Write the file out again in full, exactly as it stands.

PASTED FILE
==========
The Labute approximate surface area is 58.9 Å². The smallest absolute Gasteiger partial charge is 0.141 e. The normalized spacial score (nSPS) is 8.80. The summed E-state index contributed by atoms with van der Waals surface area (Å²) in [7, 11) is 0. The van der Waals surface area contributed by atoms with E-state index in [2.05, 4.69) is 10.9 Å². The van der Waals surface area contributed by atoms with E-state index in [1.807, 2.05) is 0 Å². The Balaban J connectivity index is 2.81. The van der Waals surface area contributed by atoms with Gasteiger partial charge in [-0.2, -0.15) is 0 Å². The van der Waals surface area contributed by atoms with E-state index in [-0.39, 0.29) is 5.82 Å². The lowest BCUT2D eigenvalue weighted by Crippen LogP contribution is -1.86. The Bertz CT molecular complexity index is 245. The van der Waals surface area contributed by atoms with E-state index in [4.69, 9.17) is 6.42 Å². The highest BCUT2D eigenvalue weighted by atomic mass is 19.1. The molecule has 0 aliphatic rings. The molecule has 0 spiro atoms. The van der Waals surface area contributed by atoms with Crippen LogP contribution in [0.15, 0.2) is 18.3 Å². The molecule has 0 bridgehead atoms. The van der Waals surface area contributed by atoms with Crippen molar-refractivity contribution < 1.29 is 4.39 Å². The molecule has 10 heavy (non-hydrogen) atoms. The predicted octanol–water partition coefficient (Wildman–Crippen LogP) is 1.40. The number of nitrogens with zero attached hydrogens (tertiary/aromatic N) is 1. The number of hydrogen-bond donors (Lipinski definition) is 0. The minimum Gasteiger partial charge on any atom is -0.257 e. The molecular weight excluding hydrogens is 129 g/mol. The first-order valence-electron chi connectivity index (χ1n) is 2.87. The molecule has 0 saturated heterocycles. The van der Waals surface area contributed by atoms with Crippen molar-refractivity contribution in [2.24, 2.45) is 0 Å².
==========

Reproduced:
The Labute approximate surface area is 58.9 Å². The smallest absolute Gasteiger partial charge is 0.141 e. The normalized spacial score (nSPS) is 8.80. The summed E-state index contributed by atoms with van der Waals surface area (Å²) in [7, 11) is 0. The van der Waals surface area contributed by atoms with E-state index in [2.05, 4.69) is 10.9 Å². The van der Waals surface area contributed by atoms with E-state index in [1.807, 2.05) is 0 Å². The Balaban J connectivity index is 2.81. The van der Waals surface area contributed by atoms with Gasteiger partial charge in [-0.2, -0.15) is 0 Å². The van der Waals surface area contributed by atoms with E-state index in [-0.39, 0.29) is 5.82 Å². The lowest BCUT2D eigenvalue weighted by Crippen LogP contribution is -1.86. The Bertz CT molecular complexity index is 245. The van der Waals surface area contributed by atoms with E-state index in [4.69, 9.17) is 6.42 Å². The highest BCUT2D eigenvalue weighted by atomic mass is 19.1. The molecule has 0 aliphatic rings. The molecule has 0 spiro atoms. The van der Waals surface area contributed by atoms with Crippen LogP contribution in [0.15, 0.2) is 18.3 Å². The molecule has 0 bridgehead atoms. The van der Waals surface area contributed by atoms with Crippen molar-refractivity contribution < 1.29 is 4.39 Å². The molecule has 10 heavy (non-hydrogen) atoms. The predicted octanol–water partition coefficient (Wildman–Crippen LogP) is 1.40. The number of nitrogens with zero attached hydrogens (tertiary/aromatic N) is 1. The number of hydrogen-bond donors (Lipinski definition) is 0. The minimum Gasteiger partial charge on any atom is -0.257 e. The molecular weight excluding hydrogens is 129 g/mol. The first-order valence-electron chi connectivity index (χ1n) is 2.87. The molecule has 0 saturated heterocycles. The van der Waals surface area contributed by atoms with Crippen molar-refractivity contribution in [2.24, 2.45) is 0 Å².